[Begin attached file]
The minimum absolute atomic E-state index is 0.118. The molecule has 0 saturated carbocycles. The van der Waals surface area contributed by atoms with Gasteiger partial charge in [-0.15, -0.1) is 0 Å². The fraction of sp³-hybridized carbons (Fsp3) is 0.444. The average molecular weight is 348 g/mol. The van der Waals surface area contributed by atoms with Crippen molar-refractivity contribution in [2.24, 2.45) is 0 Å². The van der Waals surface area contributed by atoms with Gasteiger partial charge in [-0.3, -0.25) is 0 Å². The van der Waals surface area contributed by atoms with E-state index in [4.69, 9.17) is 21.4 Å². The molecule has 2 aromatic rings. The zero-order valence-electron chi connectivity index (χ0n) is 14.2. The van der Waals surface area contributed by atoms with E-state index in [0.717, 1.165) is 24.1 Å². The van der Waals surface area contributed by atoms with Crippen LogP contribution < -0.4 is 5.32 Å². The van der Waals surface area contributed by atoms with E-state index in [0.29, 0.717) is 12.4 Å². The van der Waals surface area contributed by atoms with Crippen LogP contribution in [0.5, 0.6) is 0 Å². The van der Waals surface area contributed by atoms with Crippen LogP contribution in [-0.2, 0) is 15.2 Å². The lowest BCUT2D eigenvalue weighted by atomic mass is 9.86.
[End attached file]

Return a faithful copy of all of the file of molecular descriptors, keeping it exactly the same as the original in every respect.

The minimum absolute atomic E-state index is 0.118. The molecule has 0 saturated carbocycles. The van der Waals surface area contributed by atoms with Gasteiger partial charge in [-0.15, -0.1) is 0 Å². The fraction of sp³-hybridized carbons (Fsp3) is 0.444. The average molecular weight is 348 g/mol. The van der Waals surface area contributed by atoms with Crippen molar-refractivity contribution in [2.24, 2.45) is 0 Å². The van der Waals surface area contributed by atoms with Gasteiger partial charge in [-0.3, -0.25) is 0 Å². The van der Waals surface area contributed by atoms with E-state index in [4.69, 9.17) is 21.4 Å². The molecule has 2 aromatic rings. The zero-order valence-electron chi connectivity index (χ0n) is 14.2. The van der Waals surface area contributed by atoms with E-state index in [0.717, 1.165) is 24.1 Å². The van der Waals surface area contributed by atoms with Crippen LogP contribution < -0.4 is 5.32 Å². The van der Waals surface area contributed by atoms with E-state index in [0.29, 0.717) is 12.4 Å². The van der Waals surface area contributed by atoms with Crippen LogP contribution in [0.5, 0.6) is 0 Å². The van der Waals surface area contributed by atoms with Crippen LogP contribution in [-0.2, 0) is 15.2 Å². The lowest BCUT2D eigenvalue weighted by atomic mass is 9.86.